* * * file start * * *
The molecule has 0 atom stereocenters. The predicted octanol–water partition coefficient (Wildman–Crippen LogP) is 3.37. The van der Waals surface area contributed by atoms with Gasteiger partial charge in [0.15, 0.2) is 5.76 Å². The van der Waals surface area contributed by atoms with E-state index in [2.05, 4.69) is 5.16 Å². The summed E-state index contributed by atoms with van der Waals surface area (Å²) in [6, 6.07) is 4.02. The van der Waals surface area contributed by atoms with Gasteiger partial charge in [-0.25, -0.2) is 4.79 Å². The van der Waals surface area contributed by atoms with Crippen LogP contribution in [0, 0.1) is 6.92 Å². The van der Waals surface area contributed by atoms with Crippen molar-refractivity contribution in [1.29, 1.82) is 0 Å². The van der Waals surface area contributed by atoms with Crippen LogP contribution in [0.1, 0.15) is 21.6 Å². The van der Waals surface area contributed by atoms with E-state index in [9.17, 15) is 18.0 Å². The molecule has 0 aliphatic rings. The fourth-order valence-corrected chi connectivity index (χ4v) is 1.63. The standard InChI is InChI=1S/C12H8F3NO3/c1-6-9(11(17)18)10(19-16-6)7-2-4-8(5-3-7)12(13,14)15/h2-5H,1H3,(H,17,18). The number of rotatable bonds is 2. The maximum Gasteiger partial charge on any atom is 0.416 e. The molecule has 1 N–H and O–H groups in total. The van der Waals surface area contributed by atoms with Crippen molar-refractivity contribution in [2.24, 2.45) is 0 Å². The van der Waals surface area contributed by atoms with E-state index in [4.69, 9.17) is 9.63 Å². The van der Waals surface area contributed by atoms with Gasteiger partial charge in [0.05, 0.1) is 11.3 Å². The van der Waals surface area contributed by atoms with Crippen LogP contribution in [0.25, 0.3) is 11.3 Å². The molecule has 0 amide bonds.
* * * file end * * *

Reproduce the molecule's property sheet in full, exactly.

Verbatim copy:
The molecule has 0 atom stereocenters. The predicted octanol–water partition coefficient (Wildman–Crippen LogP) is 3.37. The van der Waals surface area contributed by atoms with Gasteiger partial charge in [0.15, 0.2) is 5.76 Å². The van der Waals surface area contributed by atoms with E-state index in [2.05, 4.69) is 5.16 Å². The summed E-state index contributed by atoms with van der Waals surface area (Å²) in [6, 6.07) is 4.02. The van der Waals surface area contributed by atoms with Gasteiger partial charge in [-0.25, -0.2) is 4.79 Å². The van der Waals surface area contributed by atoms with Crippen LogP contribution in [0, 0.1) is 6.92 Å². The van der Waals surface area contributed by atoms with Crippen molar-refractivity contribution in [1.29, 1.82) is 0 Å². The van der Waals surface area contributed by atoms with Crippen LogP contribution in [0.1, 0.15) is 21.6 Å². The van der Waals surface area contributed by atoms with E-state index in [9.17, 15) is 18.0 Å². The molecule has 0 aliphatic rings. The fourth-order valence-corrected chi connectivity index (χ4v) is 1.63. The standard InChI is InChI=1S/C12H8F3NO3/c1-6-9(11(17)18)10(19-16-6)7-2-4-8(5-3-7)12(13,14)15/h2-5H,1H3,(H,17,18). The number of rotatable bonds is 2. The maximum Gasteiger partial charge on any atom is 0.416 e. The molecule has 1 N–H and O–H groups in total. The van der Waals surface area contributed by atoms with Crippen molar-refractivity contribution in [2.24, 2.45) is 0 Å². The van der Waals surface area contributed by atoms with E-state index in [4.69, 9.17) is 9.63 Å². The van der Waals surface area contributed by atoms with Gasteiger partial charge in [0.05, 0.1) is 11.3 Å². The van der Waals surface area contributed by atoms with Crippen LogP contribution in [0.25, 0.3) is 11.3 Å². The molecule has 0 amide bonds.